State Representative Cory Atkins, a Concord Democrat who believes the state is doing a lot of things right, is seeking a seventh term in a race against Republican challenger Michael J. Benn, who says the one-party control on Beacon Hill has government “out of balance.”
Atkins, 65, and Benn, 47, are vying to represent the 14th Middlesex District, which covers all of Concord and Carlisle, and parts of Acton and Chelmsford.
Benn, who grew up in Concord, has served on the town’s Public Ceremonies and Celebrations Committee, is active in the Knights of Columbus and in his church, where he taught Catholic religious education, and spent time coaching his children’s youth soccer teams.
After graduating from Northeastern University and earning a master’s degree in business administration from Boston University, he spent his career working in health care finance, Benn said.
“I’m a total product of the private sector,” he said.
Benn said he views government from the perspectives of a parent, student, taxpayer, and someone who has worked in business for 24 years.
“These are the customers of government, and the customer should always be right,” he said, adding that state government has lost sight of this.
Benn said the primary reason he’s running is to get those who are “stuck in the unemployment cycle” back to work and to boost the economy. “These are real people with real needs who need good food on their plate and a good roof over their head,” he said.
Bringing the state income tax rate and sales tax back down to 5 percent is a good starting point in restoring a thriving state economy, he said.
He emphasized that he does not advocate for a lower tax rate to simply “put a few more dollars in my pocket,” but to provide the economic stimulus necessary for small businesses to thrive and create jobs.
Many people who live near the New Hampshire border, and many from the 14th Middlesex District, drive over the state line to avoid the 6¼ percent sales tax in Massachusetts.
“When that happens, the state loses revenue from the whole sale,” he said. “Businesses lose sales and unemployment goes up.”
The second thing on Benn’s economic agenda is to get spending under control.
Legislators should take the same approach to creating a budget as people in the private sector, which is to start at zero and require those requesting funds to justify each dollar being asked for, Benn said.
“We all maybe do more than we would have liked to do with less money than we would have liked to do it with,” he said. “But the job gets done.”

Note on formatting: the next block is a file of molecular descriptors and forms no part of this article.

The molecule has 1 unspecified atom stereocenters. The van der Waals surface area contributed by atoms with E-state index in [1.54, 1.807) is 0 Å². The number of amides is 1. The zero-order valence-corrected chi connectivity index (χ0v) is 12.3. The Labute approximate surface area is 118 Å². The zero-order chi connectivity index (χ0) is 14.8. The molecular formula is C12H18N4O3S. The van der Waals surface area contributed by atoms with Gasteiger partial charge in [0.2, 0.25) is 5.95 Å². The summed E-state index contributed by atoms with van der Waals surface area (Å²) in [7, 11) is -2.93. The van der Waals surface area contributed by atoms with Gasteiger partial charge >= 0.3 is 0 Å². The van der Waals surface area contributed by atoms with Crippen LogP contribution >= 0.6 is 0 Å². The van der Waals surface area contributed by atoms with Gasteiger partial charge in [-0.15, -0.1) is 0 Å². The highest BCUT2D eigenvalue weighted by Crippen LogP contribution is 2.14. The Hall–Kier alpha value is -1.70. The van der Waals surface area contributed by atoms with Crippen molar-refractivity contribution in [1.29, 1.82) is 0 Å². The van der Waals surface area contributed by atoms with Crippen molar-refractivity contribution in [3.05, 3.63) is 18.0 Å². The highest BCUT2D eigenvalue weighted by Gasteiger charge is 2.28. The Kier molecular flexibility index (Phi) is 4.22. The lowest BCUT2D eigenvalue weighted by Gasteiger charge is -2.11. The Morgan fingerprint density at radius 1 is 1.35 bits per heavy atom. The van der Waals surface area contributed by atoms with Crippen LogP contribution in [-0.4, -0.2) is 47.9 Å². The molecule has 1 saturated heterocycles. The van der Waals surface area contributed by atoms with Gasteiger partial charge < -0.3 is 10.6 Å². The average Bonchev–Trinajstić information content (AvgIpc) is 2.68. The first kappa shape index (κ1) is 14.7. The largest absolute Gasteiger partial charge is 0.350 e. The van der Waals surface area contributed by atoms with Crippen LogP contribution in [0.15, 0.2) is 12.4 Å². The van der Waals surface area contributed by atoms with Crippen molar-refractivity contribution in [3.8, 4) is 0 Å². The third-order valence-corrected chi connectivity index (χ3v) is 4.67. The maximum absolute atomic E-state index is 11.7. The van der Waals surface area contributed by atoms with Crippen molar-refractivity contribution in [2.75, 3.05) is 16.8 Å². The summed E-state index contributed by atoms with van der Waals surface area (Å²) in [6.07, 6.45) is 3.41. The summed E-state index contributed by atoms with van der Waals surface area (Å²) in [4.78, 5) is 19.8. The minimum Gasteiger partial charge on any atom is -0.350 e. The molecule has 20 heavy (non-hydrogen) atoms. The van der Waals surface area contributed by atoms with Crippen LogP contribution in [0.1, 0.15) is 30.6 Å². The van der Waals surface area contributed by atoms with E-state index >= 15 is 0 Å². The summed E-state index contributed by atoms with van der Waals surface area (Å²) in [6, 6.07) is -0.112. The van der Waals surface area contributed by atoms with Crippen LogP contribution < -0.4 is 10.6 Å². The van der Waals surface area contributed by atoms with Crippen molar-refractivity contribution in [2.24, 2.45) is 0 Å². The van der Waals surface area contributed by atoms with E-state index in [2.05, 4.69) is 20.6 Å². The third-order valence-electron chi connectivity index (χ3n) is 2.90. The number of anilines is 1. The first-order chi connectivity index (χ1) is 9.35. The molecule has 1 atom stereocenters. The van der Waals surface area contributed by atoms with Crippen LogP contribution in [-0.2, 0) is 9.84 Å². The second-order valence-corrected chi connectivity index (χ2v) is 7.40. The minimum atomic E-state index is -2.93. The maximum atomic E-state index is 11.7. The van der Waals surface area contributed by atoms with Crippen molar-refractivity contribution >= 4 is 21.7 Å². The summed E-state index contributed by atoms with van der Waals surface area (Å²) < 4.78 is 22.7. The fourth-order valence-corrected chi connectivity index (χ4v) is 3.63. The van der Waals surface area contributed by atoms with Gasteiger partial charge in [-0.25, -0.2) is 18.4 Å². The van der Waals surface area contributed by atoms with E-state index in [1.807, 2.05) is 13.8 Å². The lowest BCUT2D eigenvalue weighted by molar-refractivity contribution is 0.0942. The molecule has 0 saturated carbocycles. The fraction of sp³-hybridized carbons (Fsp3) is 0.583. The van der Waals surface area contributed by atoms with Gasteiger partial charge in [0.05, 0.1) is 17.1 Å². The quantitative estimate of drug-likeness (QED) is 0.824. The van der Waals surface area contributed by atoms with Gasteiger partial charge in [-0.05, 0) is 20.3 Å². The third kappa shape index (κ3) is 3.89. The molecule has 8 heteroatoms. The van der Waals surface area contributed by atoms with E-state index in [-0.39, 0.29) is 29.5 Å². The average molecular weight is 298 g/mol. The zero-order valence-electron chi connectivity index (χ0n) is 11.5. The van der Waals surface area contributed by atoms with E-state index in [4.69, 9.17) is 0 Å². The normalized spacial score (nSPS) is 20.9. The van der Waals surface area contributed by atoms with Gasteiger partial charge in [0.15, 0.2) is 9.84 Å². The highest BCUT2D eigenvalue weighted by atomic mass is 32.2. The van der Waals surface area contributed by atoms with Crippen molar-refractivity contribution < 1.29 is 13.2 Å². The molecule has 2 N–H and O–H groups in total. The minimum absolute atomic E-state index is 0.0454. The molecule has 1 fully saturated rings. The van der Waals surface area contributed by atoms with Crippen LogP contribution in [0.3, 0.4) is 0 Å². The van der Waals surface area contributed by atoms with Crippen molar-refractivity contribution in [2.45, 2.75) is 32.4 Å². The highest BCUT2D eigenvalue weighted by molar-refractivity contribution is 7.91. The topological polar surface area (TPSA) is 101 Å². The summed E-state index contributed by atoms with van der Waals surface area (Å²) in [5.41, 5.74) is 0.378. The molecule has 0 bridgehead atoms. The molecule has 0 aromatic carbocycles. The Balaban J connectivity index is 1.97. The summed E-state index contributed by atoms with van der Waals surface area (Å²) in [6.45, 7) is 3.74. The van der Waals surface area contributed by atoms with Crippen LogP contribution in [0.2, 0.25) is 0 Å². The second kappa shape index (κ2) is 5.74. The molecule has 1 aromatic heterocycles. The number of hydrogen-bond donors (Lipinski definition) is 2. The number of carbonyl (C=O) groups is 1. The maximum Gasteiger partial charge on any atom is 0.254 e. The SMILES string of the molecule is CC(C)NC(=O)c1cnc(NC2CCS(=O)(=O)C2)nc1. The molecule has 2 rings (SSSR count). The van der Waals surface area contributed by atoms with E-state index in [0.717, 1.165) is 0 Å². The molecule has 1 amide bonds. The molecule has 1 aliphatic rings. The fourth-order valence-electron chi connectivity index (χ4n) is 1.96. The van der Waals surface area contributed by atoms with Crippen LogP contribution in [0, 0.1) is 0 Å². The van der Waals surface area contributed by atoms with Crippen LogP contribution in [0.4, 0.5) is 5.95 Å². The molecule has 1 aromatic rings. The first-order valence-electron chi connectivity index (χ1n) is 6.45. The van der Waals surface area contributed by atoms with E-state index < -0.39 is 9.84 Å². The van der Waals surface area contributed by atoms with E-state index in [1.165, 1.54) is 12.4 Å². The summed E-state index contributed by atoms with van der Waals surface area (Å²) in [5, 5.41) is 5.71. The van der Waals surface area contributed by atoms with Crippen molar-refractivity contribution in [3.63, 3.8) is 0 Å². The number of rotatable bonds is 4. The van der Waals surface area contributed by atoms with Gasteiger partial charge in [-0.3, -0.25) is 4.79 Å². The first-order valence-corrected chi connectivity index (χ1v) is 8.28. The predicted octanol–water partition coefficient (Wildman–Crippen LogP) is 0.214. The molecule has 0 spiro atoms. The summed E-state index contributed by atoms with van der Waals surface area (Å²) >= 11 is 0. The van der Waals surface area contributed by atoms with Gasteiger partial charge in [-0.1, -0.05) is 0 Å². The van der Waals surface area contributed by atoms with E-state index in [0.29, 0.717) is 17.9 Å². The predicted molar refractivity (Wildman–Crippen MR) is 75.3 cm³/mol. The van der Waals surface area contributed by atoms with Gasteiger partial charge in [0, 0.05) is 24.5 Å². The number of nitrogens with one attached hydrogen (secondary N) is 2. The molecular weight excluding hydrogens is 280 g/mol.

Benn said if legislators worked together on Beacon Hill as well as individuals do in the private sector, things in government would get done more efficiently. “But some people are doing things for their own political gain,” he said.
Atkins, who was first elected to Beacon Hill in a special election in 1999, said the state’s economy is a lot better than in many parts of the country.
“Our bond rating is double A plus, one of only three states with that rating, we are ranked first in education . . . and our rainy day fund is over $1 billion,” she said. “That gives us a real advantage in attracting business and creating jobs.”
Atkins said that while the state has an innovative economy, it also has a cold climate, which can be a turnoff for companies looking for a place to locate.
“But what attracts businesses here is our quality of life and our education system,” she said.
She said legislation passed during the last session, including health care cost containment, a jobs bill, and a move to streamline the permitting process for companies to build here, will help spur growth.
But another key issue, Atkins said, is public transportation.
She said the approximately $20 billion deficit in that department is something that can no longer be pushed aside, and balancing the budget “is going to take a large, dedicated revenue stream.”
She said her first priority will be to make sure the concerns of the people in her district are represented, but that she is not ruling out voting in favor of a tax increase or new revenue stream that would specifically be used to balance the transportation budget.
“I’m a grown-up,” she said. “Santa Claus is not going to appear and fix this. I wish he were, but we are going to have to fix this and we are going to have to pay for it.”
Another thing Atkins says needs fixing is campaign finance laws that allow companies to pour unlimited amounts of money directly into political advertisements.
Atkins sponsored legislation calling for lawmakers in Washington to respond to a US Supreme Court ruling that allows for the unfettered corporate contributions.
“This decision made corporations super citizens. It’s a real crisis,” she said.
Another piece of legislation she is particularly proud of sponsoring is one that allows restraining orders to be filed against an individual regardless of his or her relationship with the person feeling threatened. Previously, Atkins said, a restraining order could not be filed against a neighbor, co-worker or a casual acquaintance, and could only be obtained against relatives or people with whom the victim had a close relationship.
“It took a lot of work to get passed,” she said, “but it was finally passed and it’s something I’m very proud of.”